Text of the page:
Your project to film Destruction is still pending. Will you continue to work towards that direction? Do you expect such a production to be successful in Bulgaria and abroad?

The novels Destruction and Worlds should have been filmed a long time ago. The scripts were written and several very ambitious directors were working on them, but for better or worse things slowed down with or first attempt. Now we are working on the second attempt and both novels stand a good chance to be filmed outside of Bulgaria, most probably in co-productions with other countries.

Metody Petrikov, who is an exceptionally intelligent, modern, “European” manager and producer, is specifically in charge of Destruction. I hope that he will soon be able to raise the necessary funds and will take up the intellectual leadership for the implementation of the project.

Whose opinion on your works matter more to you?

I think Salvador Dali once said: “Don’t worry too much about perfection, because you will never achieve it.” And this is true, perfection is like the horizon: the closer we come to it, the more it seems to fall back into the distance.
The writing profession involves a continuous, crushing, but also wonderful creative insecurity, which I feel to an exaggerated degree. That is, even when I feel that I have done my maximum, I like giving away my manuscripts to people whom I admire.

The most important opinion for me is that of my wife’s, the poet Mirela Ivanova. I believe in her good will, her relentless honesty and impeccable taste, which sometimes borders on cruelty.

I also highly value the opinion of Professor Michail Nedeltchev and Assistant Professor Nikolay Dimitrov, both of whom teach New Bulgarian Literature at the University of Veliko Tarnovo; of the Professor of Philosophy Sergey Gerdzhikov; and of my old friend Tsvyatko Kamenov, who is an engineer by training and a businessman by profession, but possesses an infallible feel for literature.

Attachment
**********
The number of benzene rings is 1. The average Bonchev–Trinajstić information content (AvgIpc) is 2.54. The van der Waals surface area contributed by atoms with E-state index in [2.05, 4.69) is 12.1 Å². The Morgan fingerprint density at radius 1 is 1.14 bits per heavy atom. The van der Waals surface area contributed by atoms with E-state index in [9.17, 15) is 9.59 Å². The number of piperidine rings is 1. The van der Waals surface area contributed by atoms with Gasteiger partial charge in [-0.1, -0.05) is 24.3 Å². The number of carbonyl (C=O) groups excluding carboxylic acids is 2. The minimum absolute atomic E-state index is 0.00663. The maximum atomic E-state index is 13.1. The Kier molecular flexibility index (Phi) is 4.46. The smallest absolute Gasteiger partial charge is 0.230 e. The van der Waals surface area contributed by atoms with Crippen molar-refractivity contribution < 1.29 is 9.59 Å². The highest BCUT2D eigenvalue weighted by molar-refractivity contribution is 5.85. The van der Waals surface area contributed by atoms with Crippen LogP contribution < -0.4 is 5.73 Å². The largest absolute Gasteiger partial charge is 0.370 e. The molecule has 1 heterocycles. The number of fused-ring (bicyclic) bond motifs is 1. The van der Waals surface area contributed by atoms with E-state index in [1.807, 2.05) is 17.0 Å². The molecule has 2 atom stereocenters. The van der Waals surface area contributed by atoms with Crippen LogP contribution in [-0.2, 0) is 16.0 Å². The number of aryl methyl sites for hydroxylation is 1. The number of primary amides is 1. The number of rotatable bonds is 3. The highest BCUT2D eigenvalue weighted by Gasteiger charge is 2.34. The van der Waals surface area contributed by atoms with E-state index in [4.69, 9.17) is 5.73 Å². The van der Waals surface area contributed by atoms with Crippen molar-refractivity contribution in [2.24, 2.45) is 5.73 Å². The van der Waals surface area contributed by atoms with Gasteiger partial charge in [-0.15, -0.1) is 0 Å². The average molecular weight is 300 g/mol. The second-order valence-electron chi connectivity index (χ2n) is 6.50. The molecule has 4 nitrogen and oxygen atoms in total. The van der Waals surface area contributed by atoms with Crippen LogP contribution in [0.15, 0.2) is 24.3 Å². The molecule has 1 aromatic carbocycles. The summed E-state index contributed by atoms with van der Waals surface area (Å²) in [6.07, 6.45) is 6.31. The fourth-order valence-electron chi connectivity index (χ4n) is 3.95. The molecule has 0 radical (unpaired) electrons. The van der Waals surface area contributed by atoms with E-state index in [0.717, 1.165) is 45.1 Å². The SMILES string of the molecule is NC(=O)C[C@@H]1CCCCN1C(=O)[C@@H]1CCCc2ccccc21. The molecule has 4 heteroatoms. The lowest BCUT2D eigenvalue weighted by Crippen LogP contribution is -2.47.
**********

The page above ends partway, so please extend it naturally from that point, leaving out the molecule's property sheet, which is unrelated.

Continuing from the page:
Are you working on any new literary projects? What can your fans look forward to?

My plans are to edit the third part of the trilogy, The Choice, by the end of this year, which, if I want to keep the Biblical reference, I might wish to rename to Judges.

So the wonderful and welcoming “Ciela” Publishers will have published the whole trilogy: Genesis – 2007, Exodus – 2010 and Judges – 2011. Right after I hand in the last manuscript I plan to start writing The Library, a game novel set in the time of the Isichasm in Bulgaria, which has been brewing for a while. I believe that I will further develop some of the philosophical ideas from the novel The Priest Bogomil and the Perfection of Fear.

Vladimir Zarev was born on 05.10.1947 in Sofia. He studied Bulgarian philology at the Sofia University “St. Kliment Ohridski”. Currently, he is the chief editor of the “Savremennik” magazine.
He is the author of 16 books, among which the trilogy Genesis, Exodus, The Choice, as well as Bloodhound, Bloodhound vs. Bloodhound, The Year of 1850, The Priest Bogomil and the Perfection of Fear, Destruction, and Worlds.

In 2006 the novel Destruction was translated into German and was published by “Kippenheuer & Witsch”. According to Deutsche Welle Radio, it is the most successful Bulgarian book ever to appear in the German language. The “Frankfurter Allgemeine Zeitung” calls Destruction “the novel of change for the whole of Eastern Europe” and the author – “the Bulgarian Balzac”.

In May of 2009, the first part of the trilogy, Genesis was published into German and received a very positive feedback from Austrian radio and television, as well as the most prestigious German-speaking newspapers: “Die Presse”, “Der Standard”, the “Tages-Anzeiger”, and the “Neue Zürcher Zeitung”. The subsequent two novels, Exodus and The Choice, will be published in German, again in Thomas Framm’s translation, in 2011 and 2012, respectively.